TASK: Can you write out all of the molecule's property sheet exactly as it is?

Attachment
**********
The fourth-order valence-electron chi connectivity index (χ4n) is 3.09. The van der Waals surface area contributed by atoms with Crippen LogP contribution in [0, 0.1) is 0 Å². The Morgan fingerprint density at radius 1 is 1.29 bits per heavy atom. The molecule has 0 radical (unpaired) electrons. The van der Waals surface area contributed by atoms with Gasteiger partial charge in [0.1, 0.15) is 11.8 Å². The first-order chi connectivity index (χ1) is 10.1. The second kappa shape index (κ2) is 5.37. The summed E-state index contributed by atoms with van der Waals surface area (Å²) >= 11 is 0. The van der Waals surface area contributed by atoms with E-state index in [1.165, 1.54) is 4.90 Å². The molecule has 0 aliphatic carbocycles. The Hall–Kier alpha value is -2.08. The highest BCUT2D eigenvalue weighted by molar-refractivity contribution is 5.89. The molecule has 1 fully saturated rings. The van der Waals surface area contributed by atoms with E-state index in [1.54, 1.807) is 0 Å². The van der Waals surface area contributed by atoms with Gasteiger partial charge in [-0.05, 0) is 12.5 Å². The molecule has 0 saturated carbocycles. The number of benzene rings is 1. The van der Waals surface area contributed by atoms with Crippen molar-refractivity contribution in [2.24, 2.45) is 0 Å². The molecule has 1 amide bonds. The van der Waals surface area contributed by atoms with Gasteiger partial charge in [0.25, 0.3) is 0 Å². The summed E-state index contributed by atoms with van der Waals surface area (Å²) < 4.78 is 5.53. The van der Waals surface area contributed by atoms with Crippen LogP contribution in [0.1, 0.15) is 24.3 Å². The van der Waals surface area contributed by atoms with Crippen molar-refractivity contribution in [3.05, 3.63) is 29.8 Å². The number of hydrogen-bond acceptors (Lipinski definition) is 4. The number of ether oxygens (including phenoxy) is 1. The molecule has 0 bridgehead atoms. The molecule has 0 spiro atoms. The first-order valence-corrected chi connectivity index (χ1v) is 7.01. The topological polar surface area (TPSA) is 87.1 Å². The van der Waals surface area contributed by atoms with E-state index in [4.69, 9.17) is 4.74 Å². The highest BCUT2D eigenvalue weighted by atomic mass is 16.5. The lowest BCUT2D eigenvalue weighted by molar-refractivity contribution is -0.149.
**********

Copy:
The fourth-order valence-electron chi connectivity index (χ4n) is 3.09. The van der Waals surface area contributed by atoms with Crippen LogP contribution in [0, 0.1) is 0 Å². The Morgan fingerprint density at radius 1 is 1.29 bits per heavy atom. The molecule has 0 radical (unpaired) electrons. The van der Waals surface area contributed by atoms with Gasteiger partial charge in [0.1, 0.15) is 11.8 Å². The first-order chi connectivity index (χ1) is 10.1. The second kappa shape index (κ2) is 5.37. The summed E-state index contributed by atoms with van der Waals surface area (Å²) >= 11 is 0. The van der Waals surface area contributed by atoms with E-state index in [1.165, 1.54) is 4.90 Å². The molecule has 0 aliphatic carbocycles. The Hall–Kier alpha value is -2.08. The highest BCUT2D eigenvalue weighted by molar-refractivity contribution is 5.89. The molecule has 1 fully saturated rings. The van der Waals surface area contributed by atoms with E-state index in [1.54, 1.807) is 0 Å². The van der Waals surface area contributed by atoms with Gasteiger partial charge in [-0.05, 0) is 12.5 Å². The molecule has 0 saturated carbocycles. The number of benzene rings is 1. The van der Waals surface area contributed by atoms with Crippen molar-refractivity contribution in [2.24, 2.45) is 0 Å². The molecule has 1 amide bonds. The van der Waals surface area contributed by atoms with Gasteiger partial charge in [0.25, 0.3) is 0 Å². The summed E-state index contributed by atoms with van der Waals surface area (Å²) < 4.78 is 5.53. The van der Waals surface area contributed by atoms with Crippen LogP contribution in [0.1, 0.15) is 24.3 Å². The van der Waals surface area contributed by atoms with Crippen molar-refractivity contribution in [3.05, 3.63) is 29.8 Å². The number of hydrogen-bond acceptors (Lipinski definition) is 4. The number of ether oxygens (including phenoxy) is 1. The molecule has 0 bridgehead atoms. The molecule has 0 spiro atoms. The first-order valence-corrected chi connectivity index (χ1v) is 7.01. The topological polar surface area (TPSA) is 87.1 Å². The van der Waals surface area contributed by atoms with E-state index in [4.69, 9.17) is 4.74 Å². The highest BCUT2D eigenvalue weighted by atomic mass is 16.5. The lowest BCUT2D eigenvalue weighted by molar-refractivity contribution is -0.149.